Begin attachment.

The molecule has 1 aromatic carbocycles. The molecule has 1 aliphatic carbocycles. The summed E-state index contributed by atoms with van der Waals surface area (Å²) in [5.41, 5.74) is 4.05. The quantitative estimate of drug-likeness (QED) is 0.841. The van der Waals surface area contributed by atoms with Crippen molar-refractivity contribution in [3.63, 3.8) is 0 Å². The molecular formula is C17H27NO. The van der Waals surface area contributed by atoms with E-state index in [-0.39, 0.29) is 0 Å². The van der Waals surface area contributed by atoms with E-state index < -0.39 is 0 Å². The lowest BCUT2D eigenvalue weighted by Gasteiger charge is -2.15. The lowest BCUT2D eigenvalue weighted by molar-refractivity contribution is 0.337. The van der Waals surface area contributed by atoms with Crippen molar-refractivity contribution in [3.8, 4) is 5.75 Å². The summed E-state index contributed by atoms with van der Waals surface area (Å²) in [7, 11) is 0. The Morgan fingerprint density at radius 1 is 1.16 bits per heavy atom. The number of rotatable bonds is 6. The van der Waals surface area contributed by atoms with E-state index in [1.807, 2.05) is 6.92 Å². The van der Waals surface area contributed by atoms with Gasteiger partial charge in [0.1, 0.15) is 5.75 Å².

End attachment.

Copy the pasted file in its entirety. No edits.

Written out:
The molecule has 1 aromatic carbocycles. The molecule has 1 aliphatic carbocycles. The summed E-state index contributed by atoms with van der Waals surface area (Å²) in [5.41, 5.74) is 4.05. The quantitative estimate of drug-likeness (QED) is 0.841. The van der Waals surface area contributed by atoms with Crippen molar-refractivity contribution in [3.63, 3.8) is 0 Å². The molecular formula is C17H27NO. The van der Waals surface area contributed by atoms with E-state index in [-0.39, 0.29) is 0 Å². The van der Waals surface area contributed by atoms with E-state index < -0.39 is 0 Å². The lowest BCUT2D eigenvalue weighted by Gasteiger charge is -2.15. The lowest BCUT2D eigenvalue weighted by molar-refractivity contribution is 0.337. The van der Waals surface area contributed by atoms with Crippen molar-refractivity contribution in [3.8, 4) is 5.75 Å². The summed E-state index contributed by atoms with van der Waals surface area (Å²) in [7, 11) is 0. The Morgan fingerprint density at radius 1 is 1.16 bits per heavy atom. The number of rotatable bonds is 6. The van der Waals surface area contributed by atoms with E-state index in [1.807, 2.05) is 6.92 Å². The van der Waals surface area contributed by atoms with Gasteiger partial charge in [0.1, 0.15) is 5.75 Å².